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The US Congress is divided over permanent daylight saving time

The US Congress is divided over permanent daylight saving time

WASHINGTON, Nov 3 (Reuters) – A U.S. congressional effort to make daylight saving time permanent, which the Senate unanimously passed earlier this year, has stalled in the House of Representatives, with a key lawmaker telling Reuters they could not reach a consensus.

In March, the Senate voted to stop the twice-yearly clock change next year, which supporters say will lead to brighter afternoons and more economic activity.

U.S. Representative Frank Pallone, who chairs the Energy and Commerce Committee that has jurisdiction over the issue, said in a statement to Reuters that the House was still trying to figure out how to proceed.

“We haven’t been able to get consensus in the House on this yet. There’s a wide range of opinions on whether to keep the status quo, go to permanent time, and if so, what time it should be,” Pallone, a Democrat, said, adding that opinions are divided by region, not by party.

Legislative aides told Reuters they did not expect Congress to reach a deal before the end of the year. Supporters in the Senate are expected to reintroduce the bill next year if it is not approved by the end of the year.

Daylight saving time has been in effect in almost all of the United States since the 1960s. Year-round daylight savings time was used during World War II and re-adopted in 1973 in an attempt to reduce energy consumption due to the oil embargo and abolished a year later.

“We don’t want to make a hasty change and then reverse it a few years later after public opinion turns against it — which is exactly what happened in the early 1970s,” Pallone said.

On Sunday, November 6 at 2 a.m. EDT (06:00 GMT), the United States will resume standard time.

Pallone has previously said he supports ending clock switching, but has not decided whether to support daylight saving or standard time as a permanent choice.

Supporters also argue that, if passed, the so-called sun protection law would allow children to play outdoors later and reduce seasonal depression. It would also prevent a slight increase in traffic accidents that usually occur around the change in weather – especially collisions with deer.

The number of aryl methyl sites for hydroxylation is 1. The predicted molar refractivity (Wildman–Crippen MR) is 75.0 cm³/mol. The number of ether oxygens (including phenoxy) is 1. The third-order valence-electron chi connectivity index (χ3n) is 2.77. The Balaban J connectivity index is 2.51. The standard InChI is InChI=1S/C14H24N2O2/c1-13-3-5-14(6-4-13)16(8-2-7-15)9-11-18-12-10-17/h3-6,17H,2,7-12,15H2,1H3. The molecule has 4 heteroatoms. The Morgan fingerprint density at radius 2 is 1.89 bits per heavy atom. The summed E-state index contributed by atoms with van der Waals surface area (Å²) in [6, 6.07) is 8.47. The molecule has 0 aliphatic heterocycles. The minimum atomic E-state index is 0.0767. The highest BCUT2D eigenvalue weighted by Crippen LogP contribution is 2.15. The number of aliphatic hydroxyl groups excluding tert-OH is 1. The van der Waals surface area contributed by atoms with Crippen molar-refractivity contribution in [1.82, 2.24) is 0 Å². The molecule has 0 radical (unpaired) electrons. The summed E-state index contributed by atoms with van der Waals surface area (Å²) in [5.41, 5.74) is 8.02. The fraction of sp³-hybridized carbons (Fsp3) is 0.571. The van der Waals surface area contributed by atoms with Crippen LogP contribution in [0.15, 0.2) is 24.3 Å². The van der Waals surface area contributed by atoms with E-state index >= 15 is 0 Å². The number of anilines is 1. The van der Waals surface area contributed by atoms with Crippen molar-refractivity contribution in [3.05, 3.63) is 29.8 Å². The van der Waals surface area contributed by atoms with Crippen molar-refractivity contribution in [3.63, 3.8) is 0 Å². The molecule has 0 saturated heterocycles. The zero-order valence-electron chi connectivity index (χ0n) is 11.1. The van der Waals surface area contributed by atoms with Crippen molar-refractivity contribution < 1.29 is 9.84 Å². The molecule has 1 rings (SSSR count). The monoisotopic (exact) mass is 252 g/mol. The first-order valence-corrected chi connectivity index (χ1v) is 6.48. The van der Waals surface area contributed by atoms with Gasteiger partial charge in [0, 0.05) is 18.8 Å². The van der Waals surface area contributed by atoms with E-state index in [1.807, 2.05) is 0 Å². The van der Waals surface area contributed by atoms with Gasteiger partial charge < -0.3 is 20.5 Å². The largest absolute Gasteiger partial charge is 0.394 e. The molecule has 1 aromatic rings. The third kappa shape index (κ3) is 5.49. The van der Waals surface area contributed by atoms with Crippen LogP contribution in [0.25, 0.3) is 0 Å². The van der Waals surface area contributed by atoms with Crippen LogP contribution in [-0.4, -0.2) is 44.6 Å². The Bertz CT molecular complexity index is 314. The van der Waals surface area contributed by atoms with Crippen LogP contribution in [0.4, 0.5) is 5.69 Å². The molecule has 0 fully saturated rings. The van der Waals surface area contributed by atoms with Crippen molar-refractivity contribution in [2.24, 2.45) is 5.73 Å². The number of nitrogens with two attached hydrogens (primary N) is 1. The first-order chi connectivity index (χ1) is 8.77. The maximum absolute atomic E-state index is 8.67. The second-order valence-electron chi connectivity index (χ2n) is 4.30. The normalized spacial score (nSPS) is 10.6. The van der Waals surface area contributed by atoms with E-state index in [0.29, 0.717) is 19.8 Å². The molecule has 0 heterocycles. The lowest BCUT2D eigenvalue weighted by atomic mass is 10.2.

They also point to studies showing a small increase in heart attacks and strokes shortly after the time change and argue that the measure could help businesses such as golf courses attract more customers in the evening.

Critics, including the National Convenience Store Association, say it will force many children to walk to school in the dark during the winter, as the measure would delay sunrise by an hour in some places.

Mexico turned back the clocks for the last time on Sunday after passing a law ending daylight saving time last week. Some northern cities will continue to change weather in the spring, however, likely because of their connections to American cities across the border.

The move, long sought by President Andres Manuel Lopez Obrador, was based on voter support as well as the negligible energy savings and negative health effects of the weather change, officials said.

The White House earlier this year declined to say whether Biden supports making daylight saving time permanent.

As of 2015, about 30 states have introduced or passed laws to end biennial clock changes, with some states proposing to do so only if neighboring states do the same.

The bill would allow Arizona and Hawaii, which do not observe daylight saving time, to remain on standard time, as well as American Samoa, Guam, the Northern Mariana Islands, Puerto Rico and the US Virgin Islands.

Reporting by David Shepardson in Washington; additional reporting from Kylie Madry in Mexico City; editing by Diane Craft

Our standards: Thomson Reuters Trust Principles.



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